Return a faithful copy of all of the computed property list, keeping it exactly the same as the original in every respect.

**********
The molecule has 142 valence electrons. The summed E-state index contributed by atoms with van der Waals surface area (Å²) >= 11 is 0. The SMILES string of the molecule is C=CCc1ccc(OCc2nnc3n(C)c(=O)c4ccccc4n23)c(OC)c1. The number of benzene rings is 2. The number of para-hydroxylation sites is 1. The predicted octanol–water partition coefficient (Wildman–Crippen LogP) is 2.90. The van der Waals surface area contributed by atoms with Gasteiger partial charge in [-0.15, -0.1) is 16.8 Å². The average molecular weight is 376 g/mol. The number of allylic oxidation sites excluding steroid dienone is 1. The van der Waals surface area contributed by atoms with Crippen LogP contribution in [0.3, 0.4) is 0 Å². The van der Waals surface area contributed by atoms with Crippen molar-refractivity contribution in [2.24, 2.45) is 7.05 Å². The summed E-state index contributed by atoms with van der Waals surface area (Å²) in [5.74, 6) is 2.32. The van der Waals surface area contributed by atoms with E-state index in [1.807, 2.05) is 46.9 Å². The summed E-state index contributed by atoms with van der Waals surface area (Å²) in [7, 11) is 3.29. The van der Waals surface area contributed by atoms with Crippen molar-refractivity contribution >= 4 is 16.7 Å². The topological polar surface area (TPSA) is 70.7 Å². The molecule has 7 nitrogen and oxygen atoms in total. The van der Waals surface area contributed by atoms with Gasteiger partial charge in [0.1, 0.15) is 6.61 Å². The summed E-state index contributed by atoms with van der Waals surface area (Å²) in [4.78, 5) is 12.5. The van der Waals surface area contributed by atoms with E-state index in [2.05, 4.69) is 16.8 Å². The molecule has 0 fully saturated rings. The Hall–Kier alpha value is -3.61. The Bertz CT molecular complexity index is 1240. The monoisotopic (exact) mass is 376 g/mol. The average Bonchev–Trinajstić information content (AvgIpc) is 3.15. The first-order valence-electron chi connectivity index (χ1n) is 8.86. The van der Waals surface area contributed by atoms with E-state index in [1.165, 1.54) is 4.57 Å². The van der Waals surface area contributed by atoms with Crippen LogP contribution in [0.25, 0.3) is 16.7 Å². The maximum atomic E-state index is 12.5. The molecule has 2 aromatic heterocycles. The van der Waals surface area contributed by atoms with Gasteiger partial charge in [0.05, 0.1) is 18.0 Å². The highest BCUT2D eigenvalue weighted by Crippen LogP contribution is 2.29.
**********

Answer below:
The molecule has 142 valence electrons. The summed E-state index contributed by atoms with van der Waals surface area (Å²) >= 11 is 0. The SMILES string of the molecule is C=CCc1ccc(OCc2nnc3n(C)c(=O)c4ccccc4n23)c(OC)c1. The number of benzene rings is 2. The number of para-hydroxylation sites is 1. The predicted octanol–water partition coefficient (Wildman–Crippen LogP) is 2.90. The van der Waals surface area contributed by atoms with Gasteiger partial charge in [-0.15, -0.1) is 16.8 Å². The average molecular weight is 376 g/mol. The number of allylic oxidation sites excluding steroid dienone is 1. The van der Waals surface area contributed by atoms with Crippen LogP contribution in [0.3, 0.4) is 0 Å². The van der Waals surface area contributed by atoms with Crippen molar-refractivity contribution in [2.24, 2.45) is 7.05 Å². The summed E-state index contributed by atoms with van der Waals surface area (Å²) in [5.74, 6) is 2.32. The van der Waals surface area contributed by atoms with E-state index in [1.807, 2.05) is 46.9 Å². The summed E-state index contributed by atoms with van der Waals surface area (Å²) in [7, 11) is 3.29. The van der Waals surface area contributed by atoms with Crippen molar-refractivity contribution >= 4 is 16.7 Å². The topological polar surface area (TPSA) is 70.7 Å². The molecule has 7 nitrogen and oxygen atoms in total. The van der Waals surface area contributed by atoms with Gasteiger partial charge in [0.1, 0.15) is 6.61 Å². The summed E-state index contributed by atoms with van der Waals surface area (Å²) in [4.78, 5) is 12.5. The van der Waals surface area contributed by atoms with E-state index in [2.05, 4.69) is 16.8 Å². The molecule has 0 fully saturated rings. The Hall–Kier alpha value is -3.61. The Bertz CT molecular complexity index is 1240. The monoisotopic (exact) mass is 376 g/mol. The average Bonchev–Trinajstić information content (AvgIpc) is 3.15. The first-order valence-electron chi connectivity index (χ1n) is 8.86. The van der Waals surface area contributed by atoms with E-state index in [1.165, 1.54) is 4.57 Å². The van der Waals surface area contributed by atoms with Crippen LogP contribution in [0.25, 0.3) is 16.7 Å². The maximum atomic E-state index is 12.5. The molecule has 2 aromatic heterocycles. The van der Waals surface area contributed by atoms with Gasteiger partial charge in [0.05, 0.1) is 18.0 Å². The highest BCUT2D eigenvalue weighted by Crippen LogP contribution is 2.29.